Periodicals:Voice. Available from Living Stream Ministry, PO Box 2121, Anaheim, CA 92804.

Remarks: A controversy that emerged in the 1970s between the Local Church and some prominent voices within the larger Evangelical Christian community culminated in a series of legal actions in the mid-1980s. Different writers, some known for their battle against some of the new religions, the so-called cults, attacked the Local Church for heresy and its development of unique forms of Christian piety. Several books were written and several items on the Local Church appeared in the Christian anticult literature. Claiming libel and unable to get an apology for what it felt were unjust criticisms that were harming its ministry, the Local Chruch instituted several lawsuits that brought retractions and apologies from all but one organization, the Spiritual Counterfeits Project, which had published a book attacking the church. This case went to court and in 1985 an $11 million judgment for libel was rendered against the Spiritual Counterfeits Project.

Sources:The Beliefs and Practices of the Local Churches. Anaheim, CA: Living Stream Ministry, 1978; Duddy, Neil T., and the Spiritual Counterfeits Project. The God-Men: An Inquiry into Witness Lee and the Local Church. Downers Grove, IL: InterVarsity Press, 1981. Ford, Gene. Who Is the Real Mindbender? Anaheim, CA: Author, 1977. Freeman, William T. In Defense of the Truth. Seattle, WA: Northwest Christian, 1981. Kinnear, Angus I. Against the Tide: The Story of Watchman Lee. Ft. Washington, PA: Christian Literature Crusade, 1973. Lee, Witness. Gospel Outlines. Anaheim, CA: Living Stream Ministry, 1980. ———. How to Meet. Taipei, Taiwan: Gospel Book Room, 1970. ———. The Practical Expression of the Church. Los Angeles, CA: Stream Publishers, 1970. Melton, J. Gordon. An Open Letter Concerning the Local Church, Witness Lee, and the God-Men Controversy. Santa Barbara, CA: Institute for the Study of American Religion, 1985. Nee, Watchman. The Normal Christian Church Life. Washington, DC: International Students Press, 1969. Roberts, Dana. Understanding Watchman Nee. Plainfield, NJ: Haven Books, 1980. Sparks, Jack. The Mind Benders: A Look at Current Cults. Nashville, TN: Thomas Nelson, 1977.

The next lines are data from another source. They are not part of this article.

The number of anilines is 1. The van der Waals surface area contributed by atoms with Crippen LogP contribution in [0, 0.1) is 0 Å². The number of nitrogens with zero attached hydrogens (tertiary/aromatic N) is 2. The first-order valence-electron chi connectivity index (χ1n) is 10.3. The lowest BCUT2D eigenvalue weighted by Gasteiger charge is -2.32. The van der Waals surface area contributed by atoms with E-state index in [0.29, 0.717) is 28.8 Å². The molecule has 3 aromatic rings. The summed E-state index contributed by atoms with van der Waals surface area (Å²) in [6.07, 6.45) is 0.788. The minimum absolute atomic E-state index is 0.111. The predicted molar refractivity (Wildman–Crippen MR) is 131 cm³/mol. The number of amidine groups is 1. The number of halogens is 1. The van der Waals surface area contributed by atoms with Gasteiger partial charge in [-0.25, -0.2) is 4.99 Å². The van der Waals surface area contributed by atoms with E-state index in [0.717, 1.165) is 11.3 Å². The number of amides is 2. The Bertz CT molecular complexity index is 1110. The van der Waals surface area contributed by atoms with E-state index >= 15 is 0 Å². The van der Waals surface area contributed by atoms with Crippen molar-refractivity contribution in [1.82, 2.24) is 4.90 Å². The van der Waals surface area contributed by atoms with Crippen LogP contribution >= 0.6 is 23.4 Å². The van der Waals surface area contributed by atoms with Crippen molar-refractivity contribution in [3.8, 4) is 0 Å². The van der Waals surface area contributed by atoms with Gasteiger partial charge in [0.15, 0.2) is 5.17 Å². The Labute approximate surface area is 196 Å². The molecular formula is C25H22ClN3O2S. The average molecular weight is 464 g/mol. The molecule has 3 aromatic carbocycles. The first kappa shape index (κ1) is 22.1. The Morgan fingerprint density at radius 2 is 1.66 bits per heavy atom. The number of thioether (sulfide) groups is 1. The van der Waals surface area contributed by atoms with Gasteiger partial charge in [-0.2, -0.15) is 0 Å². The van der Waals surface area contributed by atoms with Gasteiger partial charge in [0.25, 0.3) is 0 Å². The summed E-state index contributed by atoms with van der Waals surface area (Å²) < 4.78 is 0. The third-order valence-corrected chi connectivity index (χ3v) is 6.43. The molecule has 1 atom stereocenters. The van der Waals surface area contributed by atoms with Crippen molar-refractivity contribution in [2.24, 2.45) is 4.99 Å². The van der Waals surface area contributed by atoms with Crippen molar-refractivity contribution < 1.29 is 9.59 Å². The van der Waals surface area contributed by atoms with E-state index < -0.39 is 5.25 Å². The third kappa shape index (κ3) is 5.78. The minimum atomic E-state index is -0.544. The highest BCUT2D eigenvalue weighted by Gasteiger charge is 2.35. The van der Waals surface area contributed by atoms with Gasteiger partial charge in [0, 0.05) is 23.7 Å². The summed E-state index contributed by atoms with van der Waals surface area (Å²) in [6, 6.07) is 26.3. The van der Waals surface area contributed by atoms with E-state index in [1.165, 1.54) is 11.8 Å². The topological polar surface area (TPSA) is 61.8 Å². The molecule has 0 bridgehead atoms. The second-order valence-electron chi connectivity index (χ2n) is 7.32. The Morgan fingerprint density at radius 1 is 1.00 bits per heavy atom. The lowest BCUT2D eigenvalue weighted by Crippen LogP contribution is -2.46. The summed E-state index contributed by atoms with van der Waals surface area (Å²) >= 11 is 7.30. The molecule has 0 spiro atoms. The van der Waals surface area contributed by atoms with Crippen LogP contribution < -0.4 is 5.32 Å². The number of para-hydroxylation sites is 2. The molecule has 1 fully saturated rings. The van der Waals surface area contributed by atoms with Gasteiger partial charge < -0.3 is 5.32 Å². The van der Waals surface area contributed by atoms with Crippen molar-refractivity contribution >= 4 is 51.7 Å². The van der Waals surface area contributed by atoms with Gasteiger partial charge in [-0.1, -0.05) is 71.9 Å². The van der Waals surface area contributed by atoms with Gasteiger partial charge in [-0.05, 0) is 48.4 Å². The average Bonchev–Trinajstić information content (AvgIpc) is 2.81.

Melton, J. Gordon, ed. Melton's Encyclopedia of American Religions, 8th ed, s.v. "Other Bible Students."  Detroit: Gale, 2009. pp. 551-555.

Dr. J. Gordon Melton is a foremost authority on religions in America. Dr. Melton is the Director of the Institute for the Study of American Religion and Visiting Scholar at the University of California — Santa Barbara. The Institute is the largest research facility in the United States engaged in scholarly research on the many different religious groups in North America. He is the author of over twelve book on American religious groups including the Encyclopedia of American Religions (3 vols, 1979-1996), the standard reference work in its field. Among his other books are: The Dictionary of Religious Bodies in the United States (1978); The Cult Experience (1982); The Old Catholic Sourcebook (1983); Why Cults Succeed When Churches Fail (1985); The Biographical Dictionary of Sects and Cults Leaders (1985); and the Encyclopedia Handbook of the Cults (1985).

Dr. Melton is also an ordained minister in the United Methodist Church, and a member of its Northern Illinois Conference. He holds a Ph.D. in the History and Literature of Religion from Northwestern University (1975) and a Master of Divinity in Church History from Garret Evangelical Theological Seminary (1968). Versed in Methodist history, he served on the editorial board and wrote a number of articles for the Encyclopedia of World Methodism.